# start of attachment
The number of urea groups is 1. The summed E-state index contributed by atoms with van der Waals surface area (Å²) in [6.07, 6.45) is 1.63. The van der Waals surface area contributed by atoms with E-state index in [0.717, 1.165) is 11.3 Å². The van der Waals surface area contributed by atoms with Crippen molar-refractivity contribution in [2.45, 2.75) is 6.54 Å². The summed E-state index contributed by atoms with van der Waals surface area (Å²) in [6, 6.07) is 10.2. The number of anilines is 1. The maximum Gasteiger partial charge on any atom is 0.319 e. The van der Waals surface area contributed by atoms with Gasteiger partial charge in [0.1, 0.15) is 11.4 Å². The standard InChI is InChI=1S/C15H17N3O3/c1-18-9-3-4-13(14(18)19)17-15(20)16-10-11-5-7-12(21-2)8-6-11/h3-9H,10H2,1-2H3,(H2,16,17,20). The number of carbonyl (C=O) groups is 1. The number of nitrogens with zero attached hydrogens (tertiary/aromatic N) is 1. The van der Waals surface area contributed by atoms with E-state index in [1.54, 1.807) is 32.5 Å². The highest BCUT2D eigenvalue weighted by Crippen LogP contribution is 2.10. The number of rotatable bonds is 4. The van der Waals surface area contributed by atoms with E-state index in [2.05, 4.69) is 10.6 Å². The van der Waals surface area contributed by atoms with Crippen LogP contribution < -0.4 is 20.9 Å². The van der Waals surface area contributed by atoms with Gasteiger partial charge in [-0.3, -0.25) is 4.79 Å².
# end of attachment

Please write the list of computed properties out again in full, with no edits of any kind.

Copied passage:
The number of urea groups is 1. The summed E-state index contributed by atoms with van der Waals surface area (Å²) in [6.07, 6.45) is 1.63. The van der Waals surface area contributed by atoms with E-state index in [0.717, 1.165) is 11.3 Å². The van der Waals surface area contributed by atoms with Crippen molar-refractivity contribution in [2.45, 2.75) is 6.54 Å². The summed E-state index contributed by atoms with van der Waals surface area (Å²) in [6, 6.07) is 10.2. The number of anilines is 1. The maximum Gasteiger partial charge on any atom is 0.319 e. The van der Waals surface area contributed by atoms with Gasteiger partial charge in [0.1, 0.15) is 11.4 Å². The standard InChI is InChI=1S/C15H17N3O3/c1-18-9-3-4-13(14(18)19)17-15(20)16-10-11-5-7-12(21-2)8-6-11/h3-9H,10H2,1-2H3,(H2,16,17,20). The number of carbonyl (C=O) groups is 1. The number of nitrogens with zero attached hydrogens (tertiary/aromatic N) is 1. The van der Waals surface area contributed by atoms with E-state index in [1.54, 1.807) is 32.5 Å². The highest BCUT2D eigenvalue weighted by Crippen LogP contribution is 2.10. The number of rotatable bonds is 4. The van der Waals surface area contributed by atoms with E-state index in [2.05, 4.69) is 10.6 Å². The van der Waals surface area contributed by atoms with Crippen LogP contribution < -0.4 is 20.9 Å². The van der Waals surface area contributed by atoms with Gasteiger partial charge in [-0.3, -0.25) is 4.79 Å².